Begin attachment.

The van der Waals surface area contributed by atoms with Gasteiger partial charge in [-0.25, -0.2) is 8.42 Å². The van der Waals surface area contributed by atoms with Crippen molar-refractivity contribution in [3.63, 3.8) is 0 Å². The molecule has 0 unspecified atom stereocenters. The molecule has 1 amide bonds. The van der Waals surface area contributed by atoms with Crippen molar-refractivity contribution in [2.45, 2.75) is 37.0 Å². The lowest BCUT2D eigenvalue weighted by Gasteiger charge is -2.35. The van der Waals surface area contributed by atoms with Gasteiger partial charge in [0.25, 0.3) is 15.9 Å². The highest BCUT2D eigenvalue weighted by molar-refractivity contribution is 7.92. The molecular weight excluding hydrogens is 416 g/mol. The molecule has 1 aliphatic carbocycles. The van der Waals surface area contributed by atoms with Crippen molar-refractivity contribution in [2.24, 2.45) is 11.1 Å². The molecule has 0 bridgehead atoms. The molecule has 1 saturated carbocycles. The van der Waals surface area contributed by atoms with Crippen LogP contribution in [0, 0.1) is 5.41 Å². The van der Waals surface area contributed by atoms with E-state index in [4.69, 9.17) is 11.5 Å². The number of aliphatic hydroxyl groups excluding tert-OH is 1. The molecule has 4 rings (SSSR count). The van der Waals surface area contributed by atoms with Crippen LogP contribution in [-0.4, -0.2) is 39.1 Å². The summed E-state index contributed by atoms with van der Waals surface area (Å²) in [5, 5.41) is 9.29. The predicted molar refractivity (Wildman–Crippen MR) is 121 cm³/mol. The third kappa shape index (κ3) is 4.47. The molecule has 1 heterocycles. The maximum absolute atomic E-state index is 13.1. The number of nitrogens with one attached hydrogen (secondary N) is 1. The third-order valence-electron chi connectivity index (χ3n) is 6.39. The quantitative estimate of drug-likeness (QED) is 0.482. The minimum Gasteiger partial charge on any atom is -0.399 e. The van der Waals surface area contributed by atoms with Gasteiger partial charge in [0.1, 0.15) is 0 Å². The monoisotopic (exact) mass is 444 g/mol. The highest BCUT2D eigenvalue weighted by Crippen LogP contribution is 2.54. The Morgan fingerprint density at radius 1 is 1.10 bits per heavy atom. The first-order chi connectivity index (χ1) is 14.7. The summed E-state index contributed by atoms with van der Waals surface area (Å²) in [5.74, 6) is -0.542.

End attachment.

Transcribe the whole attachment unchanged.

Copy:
The van der Waals surface area contributed by atoms with Gasteiger partial charge in [-0.25, -0.2) is 8.42 Å². The van der Waals surface area contributed by atoms with Crippen molar-refractivity contribution in [3.63, 3.8) is 0 Å². The molecule has 0 unspecified atom stereocenters. The molecule has 1 amide bonds. The van der Waals surface area contributed by atoms with Crippen molar-refractivity contribution in [2.45, 2.75) is 37.0 Å². The lowest BCUT2D eigenvalue weighted by Gasteiger charge is -2.35. The van der Waals surface area contributed by atoms with Gasteiger partial charge in [0.25, 0.3) is 15.9 Å². The highest BCUT2D eigenvalue weighted by molar-refractivity contribution is 7.92. The molecular weight excluding hydrogens is 416 g/mol. The molecule has 1 aliphatic carbocycles. The van der Waals surface area contributed by atoms with Crippen molar-refractivity contribution in [2.24, 2.45) is 11.1 Å². The molecule has 0 bridgehead atoms. The molecule has 1 saturated carbocycles. The van der Waals surface area contributed by atoms with Crippen LogP contribution in [0, 0.1) is 5.41 Å². The van der Waals surface area contributed by atoms with E-state index in [4.69, 9.17) is 11.5 Å². The number of aliphatic hydroxyl groups excluding tert-OH is 1. The molecule has 4 rings (SSSR count). The van der Waals surface area contributed by atoms with Crippen LogP contribution in [-0.4, -0.2) is 39.1 Å². The summed E-state index contributed by atoms with van der Waals surface area (Å²) in [5, 5.41) is 9.29. The predicted molar refractivity (Wildman–Crippen MR) is 121 cm³/mol. The third kappa shape index (κ3) is 4.47. The molecule has 1 heterocycles. The maximum absolute atomic E-state index is 13.1. The number of nitrogens with one attached hydrogen (secondary N) is 1. The third-order valence-electron chi connectivity index (χ3n) is 6.39. The quantitative estimate of drug-likeness (QED) is 0.482. The minimum Gasteiger partial charge on any atom is -0.399 e. The van der Waals surface area contributed by atoms with Gasteiger partial charge in [0.1, 0.15) is 0 Å². The monoisotopic (exact) mass is 444 g/mol. The highest BCUT2D eigenvalue weighted by Crippen LogP contribution is 2.54. The Morgan fingerprint density at radius 1 is 1.10 bits per heavy atom. The first-order chi connectivity index (χ1) is 14.7. The summed E-state index contributed by atoms with van der Waals surface area (Å²) in [5.74, 6) is -0.542.